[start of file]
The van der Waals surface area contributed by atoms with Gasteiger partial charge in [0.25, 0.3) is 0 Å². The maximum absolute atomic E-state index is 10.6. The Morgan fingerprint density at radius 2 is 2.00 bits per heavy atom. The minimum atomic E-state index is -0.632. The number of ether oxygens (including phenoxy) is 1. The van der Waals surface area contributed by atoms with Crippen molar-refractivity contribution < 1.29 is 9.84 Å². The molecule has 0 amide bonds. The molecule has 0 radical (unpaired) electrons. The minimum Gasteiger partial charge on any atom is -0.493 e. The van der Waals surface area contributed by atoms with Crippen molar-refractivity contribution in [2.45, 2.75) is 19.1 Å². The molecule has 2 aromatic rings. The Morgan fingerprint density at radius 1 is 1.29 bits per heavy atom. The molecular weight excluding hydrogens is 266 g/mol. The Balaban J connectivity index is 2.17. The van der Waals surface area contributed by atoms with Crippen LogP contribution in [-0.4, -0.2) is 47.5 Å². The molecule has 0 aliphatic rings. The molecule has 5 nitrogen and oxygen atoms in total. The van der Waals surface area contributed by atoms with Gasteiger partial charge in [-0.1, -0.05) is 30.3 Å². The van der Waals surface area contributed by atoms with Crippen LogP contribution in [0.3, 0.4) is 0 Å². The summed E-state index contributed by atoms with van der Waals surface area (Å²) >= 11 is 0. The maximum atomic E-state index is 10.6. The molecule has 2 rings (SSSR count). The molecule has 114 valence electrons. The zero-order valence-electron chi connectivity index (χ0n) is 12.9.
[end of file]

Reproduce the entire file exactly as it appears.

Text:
The van der Waals surface area contributed by atoms with Gasteiger partial charge in [0.25, 0.3) is 0 Å². The maximum absolute atomic E-state index is 10.6. The Morgan fingerprint density at radius 2 is 2.00 bits per heavy atom. The minimum atomic E-state index is -0.632. The number of ether oxygens (including phenoxy) is 1. The van der Waals surface area contributed by atoms with Crippen molar-refractivity contribution < 1.29 is 9.84 Å². The molecule has 0 amide bonds. The molecule has 0 radical (unpaired) electrons. The minimum Gasteiger partial charge on any atom is -0.493 e. The van der Waals surface area contributed by atoms with Crippen molar-refractivity contribution in [2.45, 2.75) is 19.1 Å². The molecule has 2 aromatic rings. The Morgan fingerprint density at radius 1 is 1.29 bits per heavy atom. The molecular weight excluding hydrogens is 266 g/mol. The Balaban J connectivity index is 2.17. The van der Waals surface area contributed by atoms with Crippen LogP contribution in [-0.4, -0.2) is 47.5 Å². The molecule has 0 aliphatic rings. The molecule has 5 nitrogen and oxygen atoms in total. The van der Waals surface area contributed by atoms with Gasteiger partial charge in [-0.1, -0.05) is 30.3 Å². The van der Waals surface area contributed by atoms with Crippen LogP contribution in [0.3, 0.4) is 0 Å². The summed E-state index contributed by atoms with van der Waals surface area (Å²) >= 11 is 0. The maximum atomic E-state index is 10.6. The molecule has 2 rings (SSSR count). The molecule has 114 valence electrons. The zero-order valence-electron chi connectivity index (χ0n) is 12.9.